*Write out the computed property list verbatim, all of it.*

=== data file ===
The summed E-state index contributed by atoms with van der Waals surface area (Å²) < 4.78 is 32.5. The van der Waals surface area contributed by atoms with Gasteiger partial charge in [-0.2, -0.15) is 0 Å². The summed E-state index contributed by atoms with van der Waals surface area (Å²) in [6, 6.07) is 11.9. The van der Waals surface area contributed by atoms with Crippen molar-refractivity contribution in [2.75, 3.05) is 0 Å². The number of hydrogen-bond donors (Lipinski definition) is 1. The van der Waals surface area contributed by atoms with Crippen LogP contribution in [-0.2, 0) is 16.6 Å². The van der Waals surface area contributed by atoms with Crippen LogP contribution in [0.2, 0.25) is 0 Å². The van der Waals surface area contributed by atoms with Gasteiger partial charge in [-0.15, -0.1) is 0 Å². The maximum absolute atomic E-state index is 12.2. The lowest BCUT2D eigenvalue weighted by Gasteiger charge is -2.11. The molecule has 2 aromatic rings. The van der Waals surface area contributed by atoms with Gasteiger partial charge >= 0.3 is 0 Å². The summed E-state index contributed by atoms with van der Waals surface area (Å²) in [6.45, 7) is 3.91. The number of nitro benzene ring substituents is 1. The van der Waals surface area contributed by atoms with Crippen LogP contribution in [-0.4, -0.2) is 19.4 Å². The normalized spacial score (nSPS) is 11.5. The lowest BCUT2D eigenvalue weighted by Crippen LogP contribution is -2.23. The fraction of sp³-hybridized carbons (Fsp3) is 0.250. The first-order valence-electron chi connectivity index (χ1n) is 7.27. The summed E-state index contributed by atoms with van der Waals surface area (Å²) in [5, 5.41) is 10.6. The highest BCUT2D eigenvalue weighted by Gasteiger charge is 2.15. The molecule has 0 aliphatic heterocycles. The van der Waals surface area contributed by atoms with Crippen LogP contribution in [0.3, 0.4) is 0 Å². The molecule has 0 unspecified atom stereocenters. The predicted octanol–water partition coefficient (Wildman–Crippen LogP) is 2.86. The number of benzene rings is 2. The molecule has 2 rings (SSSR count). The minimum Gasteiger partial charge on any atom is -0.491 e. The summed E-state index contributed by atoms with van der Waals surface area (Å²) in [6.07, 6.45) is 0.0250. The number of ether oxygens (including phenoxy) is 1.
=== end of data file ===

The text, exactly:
The summed E-state index contributed by atoms with van der Waals surface area (Å²) < 4.78 is 32.5. The van der Waals surface area contributed by atoms with Gasteiger partial charge in [-0.2, -0.15) is 0 Å². The summed E-state index contributed by atoms with van der Waals surface area (Å²) in [6, 6.07) is 11.9. The van der Waals surface area contributed by atoms with Crippen molar-refractivity contribution in [2.75, 3.05) is 0 Å². The number of hydrogen-bond donors (Lipinski definition) is 1. The van der Waals surface area contributed by atoms with Crippen LogP contribution in [-0.2, 0) is 16.6 Å². The van der Waals surface area contributed by atoms with Crippen LogP contribution in [0.2, 0.25) is 0 Å². The van der Waals surface area contributed by atoms with Gasteiger partial charge in [-0.15, -0.1) is 0 Å². The maximum absolute atomic E-state index is 12.2. The lowest BCUT2D eigenvalue weighted by Gasteiger charge is -2.11. The molecule has 2 aromatic rings. The van der Waals surface area contributed by atoms with Gasteiger partial charge >= 0.3 is 0 Å². The summed E-state index contributed by atoms with van der Waals surface area (Å²) in [6.45, 7) is 3.91. The number of nitro benzene ring substituents is 1. The van der Waals surface area contributed by atoms with Crippen LogP contribution in [-0.4, -0.2) is 19.4 Å². The normalized spacial score (nSPS) is 11.5. The lowest BCUT2D eigenvalue weighted by Crippen LogP contribution is -2.23. The fraction of sp³-hybridized carbons (Fsp3) is 0.250. The first-order valence-electron chi connectivity index (χ1n) is 7.27. The summed E-state index contributed by atoms with van der Waals surface area (Å²) in [5, 5.41) is 10.6. The highest BCUT2D eigenvalue weighted by Gasteiger charge is 2.15. The molecule has 0 aliphatic heterocycles. The van der Waals surface area contributed by atoms with Crippen LogP contribution in [0.3, 0.4) is 0 Å². The molecule has 0 unspecified atom stereocenters. The predicted octanol–water partition coefficient (Wildman–Crippen LogP) is 2.86. The number of benzene rings is 2. The molecule has 2 rings (SSSR count). The minimum Gasteiger partial charge on any atom is -0.491 e. The summed E-state index contributed by atoms with van der Waals surface area (Å²) in [6.07, 6.45) is 0.0250. The number of ether oxygens (including phenoxy) is 1.